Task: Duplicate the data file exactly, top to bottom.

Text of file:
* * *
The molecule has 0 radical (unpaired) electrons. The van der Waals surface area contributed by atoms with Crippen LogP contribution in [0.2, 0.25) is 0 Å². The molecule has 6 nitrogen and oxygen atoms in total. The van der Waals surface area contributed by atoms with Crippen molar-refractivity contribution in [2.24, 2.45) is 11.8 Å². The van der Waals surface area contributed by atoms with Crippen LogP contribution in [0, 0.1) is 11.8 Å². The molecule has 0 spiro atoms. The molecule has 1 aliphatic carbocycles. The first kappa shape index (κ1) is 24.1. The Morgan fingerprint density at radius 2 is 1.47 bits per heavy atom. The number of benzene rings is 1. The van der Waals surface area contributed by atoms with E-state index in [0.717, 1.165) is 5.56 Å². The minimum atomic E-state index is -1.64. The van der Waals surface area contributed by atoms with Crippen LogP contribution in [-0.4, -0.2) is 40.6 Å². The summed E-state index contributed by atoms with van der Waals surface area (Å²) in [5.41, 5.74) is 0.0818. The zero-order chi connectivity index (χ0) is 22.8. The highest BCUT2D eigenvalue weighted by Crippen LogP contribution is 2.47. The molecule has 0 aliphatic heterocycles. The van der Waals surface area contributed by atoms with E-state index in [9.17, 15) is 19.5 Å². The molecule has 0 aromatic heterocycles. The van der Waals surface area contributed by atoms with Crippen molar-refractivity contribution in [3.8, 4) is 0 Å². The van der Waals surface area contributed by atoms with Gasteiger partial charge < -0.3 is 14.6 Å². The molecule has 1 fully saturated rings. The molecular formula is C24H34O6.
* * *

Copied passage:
The molecule has 0 radical (unpaired) electrons. The van der Waals surface area contributed by atoms with Crippen LogP contribution in [0.2, 0.25) is 0 Å². The molecule has 6 nitrogen and oxygen atoms in total. The van der Waals surface area contributed by atoms with Crippen molar-refractivity contribution in [2.24, 2.45) is 11.8 Å². The van der Waals surface area contributed by atoms with Crippen LogP contribution in [0, 0.1) is 11.8 Å². The molecule has 0 spiro atoms. The molecule has 1 aliphatic carbocycles. The first kappa shape index (κ1) is 24.1. The Morgan fingerprint density at radius 2 is 1.47 bits per heavy atom. The number of benzene rings is 1. The van der Waals surface area contributed by atoms with E-state index in [0.717, 1.165) is 5.56 Å². The minimum atomic E-state index is -1.64. The van der Waals surface area contributed by atoms with Crippen LogP contribution in [-0.4, -0.2) is 40.6 Å². The summed E-state index contributed by atoms with van der Waals surface area (Å²) in [5.41, 5.74) is 0.0818. The zero-order chi connectivity index (χ0) is 22.8. The highest BCUT2D eigenvalue weighted by Crippen LogP contribution is 2.47. The molecule has 0 aliphatic heterocycles. The van der Waals surface area contributed by atoms with E-state index in [9.17, 15) is 19.5 Å². The molecule has 0 aromatic heterocycles. The van der Waals surface area contributed by atoms with Crippen molar-refractivity contribution in [3.8, 4) is 0 Å². The van der Waals surface area contributed by atoms with Gasteiger partial charge < -0.3 is 14.6 Å². The molecule has 1 fully saturated rings. The molecular formula is C24H34O6.